Welcome to the iPacers.com Pacers draft preview! This will be a 4-part series, detailing 20 options for the 20th pick in the 2016 NBA Draft. To get my 20 options, I reviewed 31 different mock drafts and found 17 different players that were picked for the Pacers at the 20th spot; I also added three more potential options to make it an even 20 that were often mentioned around the Pacers range.
I’ve noted each players “Mock Draft Range,” which is the highest and lowest the player was picked and “Mock Draft Average,” which is the average spot each player was selected in the mocks. Anytime a player wasn’t selected in a mock draft, I assigned their selection at 35 (Some mock drafts included second rounds, while others did not). If the average pick was over 30, then I put their mock average at 2nd-round.
I’ll also include some short analysis on each player with videos from Draft Express that detail their strengths and weaknesses along with highlights.
Today, we’ll look at the 5 players that came up the most often at the 20th pick in review of these various mock drafts: Tyler Ulis, Brice Johnson, Domantas Sabonis, Demetrius Jackson, & Wade Baldwin IV.
Position: Point Guard
Statistics: 17.3 ppg, 3 rpg, 7 apg, 1.5 spg
Mock Draft Range: 15 – 45
Mock Draft Average: 24
The diminutive point guard at Kentucky looks to be the next NBA success story for the under 6-feet club. As a sophomore standing at 5’9″, Ulis won an impressive pair of awards for the SEC Conference: Player of the Year and Defensive Player of the Year. No small task. No pun intended. Okay, I lied pun was a little intended. Most project Ulis as a backup point guard. In the reviewed mock drafts, Ulis was available at the Pacers 20th pick 23 of the 31 times (74%). News came out recently that Ulis is dealing with a potentially major hip injury that will probably cause him to drop lower than his original projections.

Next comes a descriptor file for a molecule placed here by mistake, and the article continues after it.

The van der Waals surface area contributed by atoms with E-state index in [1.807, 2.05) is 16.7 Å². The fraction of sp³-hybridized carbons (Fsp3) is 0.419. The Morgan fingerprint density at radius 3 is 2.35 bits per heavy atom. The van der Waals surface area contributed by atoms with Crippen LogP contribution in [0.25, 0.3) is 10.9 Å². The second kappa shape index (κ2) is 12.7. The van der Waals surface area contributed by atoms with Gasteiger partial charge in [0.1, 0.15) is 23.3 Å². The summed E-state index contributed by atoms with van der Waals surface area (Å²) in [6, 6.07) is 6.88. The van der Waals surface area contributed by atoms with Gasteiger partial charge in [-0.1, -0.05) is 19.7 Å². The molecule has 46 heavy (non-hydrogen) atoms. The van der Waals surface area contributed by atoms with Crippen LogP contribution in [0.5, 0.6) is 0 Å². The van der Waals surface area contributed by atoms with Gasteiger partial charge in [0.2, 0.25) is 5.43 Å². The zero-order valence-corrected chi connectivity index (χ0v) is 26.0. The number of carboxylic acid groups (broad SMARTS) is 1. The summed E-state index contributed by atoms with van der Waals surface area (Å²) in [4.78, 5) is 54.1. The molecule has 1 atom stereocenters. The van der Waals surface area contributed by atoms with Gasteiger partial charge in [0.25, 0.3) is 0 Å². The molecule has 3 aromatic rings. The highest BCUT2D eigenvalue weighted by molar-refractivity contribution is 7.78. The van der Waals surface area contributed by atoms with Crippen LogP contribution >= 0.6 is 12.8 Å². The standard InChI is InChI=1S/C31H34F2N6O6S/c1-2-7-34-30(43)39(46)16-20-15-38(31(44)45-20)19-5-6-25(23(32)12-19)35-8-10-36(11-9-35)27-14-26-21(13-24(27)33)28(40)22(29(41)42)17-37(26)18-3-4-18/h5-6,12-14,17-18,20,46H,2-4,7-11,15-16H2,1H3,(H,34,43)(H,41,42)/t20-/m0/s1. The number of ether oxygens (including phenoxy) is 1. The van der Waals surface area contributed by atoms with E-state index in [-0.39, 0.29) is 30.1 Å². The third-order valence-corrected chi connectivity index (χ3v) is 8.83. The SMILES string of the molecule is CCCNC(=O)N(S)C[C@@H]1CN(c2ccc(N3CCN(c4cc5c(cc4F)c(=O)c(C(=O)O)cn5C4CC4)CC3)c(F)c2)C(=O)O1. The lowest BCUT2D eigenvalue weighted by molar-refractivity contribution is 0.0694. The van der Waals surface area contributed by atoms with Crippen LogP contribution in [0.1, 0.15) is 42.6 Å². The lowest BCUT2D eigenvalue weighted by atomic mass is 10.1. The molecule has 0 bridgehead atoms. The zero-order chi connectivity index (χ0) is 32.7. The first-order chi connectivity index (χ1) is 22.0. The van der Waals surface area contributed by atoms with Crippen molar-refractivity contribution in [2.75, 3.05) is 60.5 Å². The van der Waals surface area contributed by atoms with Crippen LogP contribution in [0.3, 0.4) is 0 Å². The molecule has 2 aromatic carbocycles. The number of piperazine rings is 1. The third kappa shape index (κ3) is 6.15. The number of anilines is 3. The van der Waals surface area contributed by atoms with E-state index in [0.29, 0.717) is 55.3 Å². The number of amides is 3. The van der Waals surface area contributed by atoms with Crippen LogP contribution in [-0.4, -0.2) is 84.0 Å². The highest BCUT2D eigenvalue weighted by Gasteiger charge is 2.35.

Ulis is the purest point guard and floor general in his draft class. Kentucky’s coach John Calipari allowed Ulis to run the team and the offense as he saw fit. Ulis had a tremendous assist-to-turnover ratio of 3.5:1. He was also very adept at scoring the ball in addition to setting up his teammates. He has NBA range on his jump shot and an array of floaters that will continue to be important for him to succeed at the next level. He’s often called a “pesky” defender that can bother opposing point guards for 94 feet. The biggest challenges that Ulis has to overcome are the same things he’s been fighting his whole career: size. Ulis, while quick, isn’t an exceptional athlete and lacks explosiveness to finish among the trees like Isaiah Thomas. His size also causes issues when Ulis attempts to make passes over the top at times. On defense, Ulis will be an obvious target to post up, but he also has issues at times letting quick guards blow right by him. IU’s Yogi Ferrell, a player that is projected to most likely go undrafted, provided a few of examples of this in their NCAA Tourney matchup as seen below.
Position: Power Forward
School: North Carolina
Statistics: 17 ppg, 10.4 rpg, 1.5 apg, 1.1 spg, 1.5 bpg
Mock Draft Range: 12 – 35
Mock Draft Average: 26